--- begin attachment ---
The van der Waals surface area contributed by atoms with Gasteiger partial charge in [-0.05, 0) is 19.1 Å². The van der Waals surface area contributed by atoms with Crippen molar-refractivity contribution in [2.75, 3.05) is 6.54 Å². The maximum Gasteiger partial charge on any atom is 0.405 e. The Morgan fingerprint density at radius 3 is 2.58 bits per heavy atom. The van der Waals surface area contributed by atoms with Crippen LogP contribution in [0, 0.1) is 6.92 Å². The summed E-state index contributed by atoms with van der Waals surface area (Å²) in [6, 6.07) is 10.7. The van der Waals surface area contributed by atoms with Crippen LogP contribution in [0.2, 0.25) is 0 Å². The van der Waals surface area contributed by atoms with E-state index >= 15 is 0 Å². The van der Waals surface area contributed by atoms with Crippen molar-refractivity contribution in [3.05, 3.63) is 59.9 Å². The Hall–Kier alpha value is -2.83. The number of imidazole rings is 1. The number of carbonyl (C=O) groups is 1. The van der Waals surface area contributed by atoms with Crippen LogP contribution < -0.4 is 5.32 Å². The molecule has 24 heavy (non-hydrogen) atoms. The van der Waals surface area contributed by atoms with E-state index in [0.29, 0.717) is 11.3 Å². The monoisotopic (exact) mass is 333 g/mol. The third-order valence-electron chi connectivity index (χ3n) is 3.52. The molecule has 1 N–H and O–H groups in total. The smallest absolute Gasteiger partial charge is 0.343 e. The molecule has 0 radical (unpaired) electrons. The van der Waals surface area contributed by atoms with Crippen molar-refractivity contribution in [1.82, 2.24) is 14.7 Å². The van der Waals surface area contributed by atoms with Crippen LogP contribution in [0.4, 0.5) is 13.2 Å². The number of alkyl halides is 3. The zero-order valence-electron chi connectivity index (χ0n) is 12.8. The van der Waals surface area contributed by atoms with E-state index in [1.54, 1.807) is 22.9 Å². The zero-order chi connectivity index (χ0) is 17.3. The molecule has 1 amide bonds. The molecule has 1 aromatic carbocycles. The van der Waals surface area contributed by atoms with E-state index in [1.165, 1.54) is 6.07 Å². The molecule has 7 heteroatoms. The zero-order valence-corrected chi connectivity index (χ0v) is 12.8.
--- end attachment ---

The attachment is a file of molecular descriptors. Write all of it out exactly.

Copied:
The van der Waals surface area contributed by atoms with Gasteiger partial charge in [-0.05, 0) is 19.1 Å². The van der Waals surface area contributed by atoms with Crippen molar-refractivity contribution in [2.75, 3.05) is 6.54 Å². The maximum Gasteiger partial charge on any atom is 0.405 e. The Morgan fingerprint density at radius 3 is 2.58 bits per heavy atom. The van der Waals surface area contributed by atoms with Crippen LogP contribution in [0, 0.1) is 6.92 Å². The summed E-state index contributed by atoms with van der Waals surface area (Å²) in [6, 6.07) is 10.7. The van der Waals surface area contributed by atoms with Crippen LogP contribution in [0.2, 0.25) is 0 Å². The van der Waals surface area contributed by atoms with E-state index >= 15 is 0 Å². The van der Waals surface area contributed by atoms with Crippen molar-refractivity contribution in [3.05, 3.63) is 59.9 Å². The Hall–Kier alpha value is -2.83. The number of imidazole rings is 1. The number of carbonyl (C=O) groups is 1. The van der Waals surface area contributed by atoms with Crippen LogP contribution < -0.4 is 5.32 Å². The molecule has 24 heavy (non-hydrogen) atoms. The van der Waals surface area contributed by atoms with E-state index in [0.29, 0.717) is 11.3 Å². The monoisotopic (exact) mass is 333 g/mol. The third-order valence-electron chi connectivity index (χ3n) is 3.52. The molecule has 1 N–H and O–H groups in total. The smallest absolute Gasteiger partial charge is 0.343 e. The molecule has 0 radical (unpaired) electrons. The van der Waals surface area contributed by atoms with Crippen molar-refractivity contribution in [1.82, 2.24) is 14.7 Å². The van der Waals surface area contributed by atoms with Crippen LogP contribution in [0.4, 0.5) is 13.2 Å². The number of alkyl halides is 3. The zero-order valence-electron chi connectivity index (χ0n) is 12.8. The van der Waals surface area contributed by atoms with E-state index in [1.54, 1.807) is 22.9 Å². The zero-order chi connectivity index (χ0) is 17.3. The molecule has 1 amide bonds. The molecule has 1 aromatic carbocycles. The van der Waals surface area contributed by atoms with E-state index in [1.165, 1.54) is 6.07 Å². The molecule has 7 heteroatoms. The zero-order valence-corrected chi connectivity index (χ0v) is 12.8.